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October 2009

Stephen N. Bauer, MD

Keeping our eye on the big picture

I enjoy M.C. Escher pictures, particularly those that feature tessellations—repeating closely tiled shapes that can transform visually with a shift in focus. To fellow mathematicians, Escher’s art represents applied research in the logic of space and plane geometry. For the rest of us, his pictures challenge perceptions regarding what is real and what is not.

Escher’s work has dual citizenship in the disciplines of art and mathematics, and it demonstrates the benefits of stepping outside our comfort zones. Because no computer program can duplicate the dynamic between an Escher tessellation and the mind of the viewer, his art has been described as a testament to the power of the human brain. I’m fascinated by the images that look entirely different from different points of focus. It’s amazing that we can see the big picture at one moment but only the small components the next instant. And I’m always a little surprised by how difficult it can be to shift from one perception of an image to the other. The transformation is a natural one, but we still have to make it happen.

Thinking about Escher’s tessellations might help us understand the psychology and geometry of our evolving position in the shared professional space. Certainly the landscape of medicine is shifting quickly, disturbing the comfortable symmetry of the real world as we have known it. Like Escher prints, technologies that radically alter our ideas about diagnostic and therapeutic capabilities are sure to disrupt assumptions about the big picture and our place in it.

More than 35 years ago, when I was a budding internist heading into my third year at the University of California San Francisco School of Medicine, I ran into Howard, an old friend from undergraduate years, and we got to talking about electives. Howard told me he was going to be a pathologist and he suggested that I take the pathology clerkship at San Francisco General. I was skeptical because I was sure I was going to be an internist and I hadn’t particularly enjoyed second-year pathology. In addition, the attending pathologist for the elective had been my section leader for the basic course; he had a sarcastic style that could be off-putting. Howard insisted that all great internists are trained in pathology, and besides, he said, it’s fun. I wasn’t sure about the role of pathology in my future, but a fun elective did sound nice for a change, and I signed up.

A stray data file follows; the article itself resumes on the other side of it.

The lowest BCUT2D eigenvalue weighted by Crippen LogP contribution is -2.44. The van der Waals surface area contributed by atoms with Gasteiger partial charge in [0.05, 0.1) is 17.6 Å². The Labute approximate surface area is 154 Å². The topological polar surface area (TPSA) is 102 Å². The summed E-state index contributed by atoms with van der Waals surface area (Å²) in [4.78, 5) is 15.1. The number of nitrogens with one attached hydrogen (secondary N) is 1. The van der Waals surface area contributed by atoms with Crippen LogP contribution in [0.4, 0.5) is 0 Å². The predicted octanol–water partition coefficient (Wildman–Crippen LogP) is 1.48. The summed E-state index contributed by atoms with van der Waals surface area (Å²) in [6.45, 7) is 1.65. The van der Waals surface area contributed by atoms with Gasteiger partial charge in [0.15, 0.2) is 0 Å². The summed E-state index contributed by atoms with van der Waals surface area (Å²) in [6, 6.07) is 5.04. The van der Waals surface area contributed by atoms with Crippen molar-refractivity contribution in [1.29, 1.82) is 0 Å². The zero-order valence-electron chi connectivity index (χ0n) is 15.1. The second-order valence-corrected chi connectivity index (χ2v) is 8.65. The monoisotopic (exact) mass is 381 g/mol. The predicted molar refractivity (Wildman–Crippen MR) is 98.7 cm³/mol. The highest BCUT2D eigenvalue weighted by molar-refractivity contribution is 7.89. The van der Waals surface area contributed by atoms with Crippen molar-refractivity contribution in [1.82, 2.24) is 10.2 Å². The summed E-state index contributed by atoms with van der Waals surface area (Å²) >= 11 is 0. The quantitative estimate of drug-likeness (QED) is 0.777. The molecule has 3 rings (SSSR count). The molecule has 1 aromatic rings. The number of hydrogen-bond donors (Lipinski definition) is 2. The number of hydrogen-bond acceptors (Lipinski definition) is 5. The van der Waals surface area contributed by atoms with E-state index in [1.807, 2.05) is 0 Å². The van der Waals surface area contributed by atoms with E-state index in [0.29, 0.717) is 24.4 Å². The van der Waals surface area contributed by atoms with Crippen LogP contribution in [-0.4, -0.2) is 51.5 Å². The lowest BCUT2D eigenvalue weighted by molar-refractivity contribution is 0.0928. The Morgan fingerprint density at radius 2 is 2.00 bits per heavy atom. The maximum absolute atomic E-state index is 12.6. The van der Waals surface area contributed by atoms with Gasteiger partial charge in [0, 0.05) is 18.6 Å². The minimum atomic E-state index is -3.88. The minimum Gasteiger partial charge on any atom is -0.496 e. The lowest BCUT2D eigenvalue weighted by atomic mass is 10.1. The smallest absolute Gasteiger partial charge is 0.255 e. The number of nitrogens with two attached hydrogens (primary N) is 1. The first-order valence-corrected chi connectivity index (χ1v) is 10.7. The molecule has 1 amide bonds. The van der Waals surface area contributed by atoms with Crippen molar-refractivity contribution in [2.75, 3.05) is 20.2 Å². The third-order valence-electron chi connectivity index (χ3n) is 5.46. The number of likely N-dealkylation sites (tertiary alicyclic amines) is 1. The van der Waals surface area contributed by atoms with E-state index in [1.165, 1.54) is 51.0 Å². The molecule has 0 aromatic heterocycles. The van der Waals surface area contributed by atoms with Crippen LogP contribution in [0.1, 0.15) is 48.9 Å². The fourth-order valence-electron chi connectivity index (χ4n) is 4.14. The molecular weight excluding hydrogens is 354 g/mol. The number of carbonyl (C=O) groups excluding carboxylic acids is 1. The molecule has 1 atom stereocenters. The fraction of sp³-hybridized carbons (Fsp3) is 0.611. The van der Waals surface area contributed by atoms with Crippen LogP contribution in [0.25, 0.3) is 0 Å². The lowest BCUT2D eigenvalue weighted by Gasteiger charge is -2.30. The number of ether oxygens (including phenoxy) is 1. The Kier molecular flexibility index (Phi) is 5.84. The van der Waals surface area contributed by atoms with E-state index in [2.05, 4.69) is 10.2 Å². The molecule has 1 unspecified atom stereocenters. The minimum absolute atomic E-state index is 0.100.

As it turned out, the professor’s sarcasm had disguised a droll sense of humor that mirrored my own. He turned out to be my favorite attending and a mentor who persuaded me to take a longer pathology elective my fourth year. Long story short, I am a pathologist today because I bumped into an old friend who made an offhand comment that I didn’t want to hear and I was fortunate enough to find a professor who inspired me. Knowing what I do now, it’s hard to imagine that I would have been as happy with career plan A. I came to pathology via the side door, and it proved to be exactly what I didn’t know I was looking for.

It’s a real blessing to be able to do what you were meant to do, and most of the pathologists I know do love their work. We who are blessed are obliged to give back, which in this context means we must actively mentor and lead. Leadership involves encouraging transformation among those colleagues who are so fully engaged in what they must do to survive today that they have not yet stepped back from the microscope to see what is just over the horizon. As for mentoring, it is incumbent upon each of us to ensure that residencies continue to draw top candidates because medical students are consistently exposed to the power, relevance, and elegance of our specialty.

Not long ago, the laboratory was its own space and most of us had relatively little direct patient contact. Today, we have opportunities to work with amazing new technologies that bring us closer and closer to our patients and clinical colleagues—a welcome development from any point of view. The decision to introduce a new technology may involve changes that challenge our traditional view of our work. These are legitimate (small picture) concerns that we need to consider from a proper (big picture) perspective.

External forces are prompting changes we might not have sought but are likely to welcome once they are in place. We might find partners at our side that have been there all along, waiting to be revealed when we make the effort to see them, prepared to work with us when we make the effort to include them. We don’t always recognize that one of the easiest ways to get closer to what you want is to listen closely to what you would rather not hear.

We can look at transformational pathology from a dozen points of view, but if we are true to our calling we will continue to focus on the big picture: what is best for our patients. If we don’t listen to what we don’t want to hear, if we fail to embrace the emerging technologies, someone else will take our place. A shortage of trained pathologists and an abundance of disruptive technologies could result in the use of artificial intelligence to fill the cognitive gap between what technology reveals and how the physician uses it. Artificial intelligence will discern patterns, but it cannot accommodate the human perspective. The importance of the pathologist in safeguarding the safety and utility of innovative technologies cannot be overstated.


Dr. Bauer welcomes communication from CAP members.
Write to him at president@cap.org.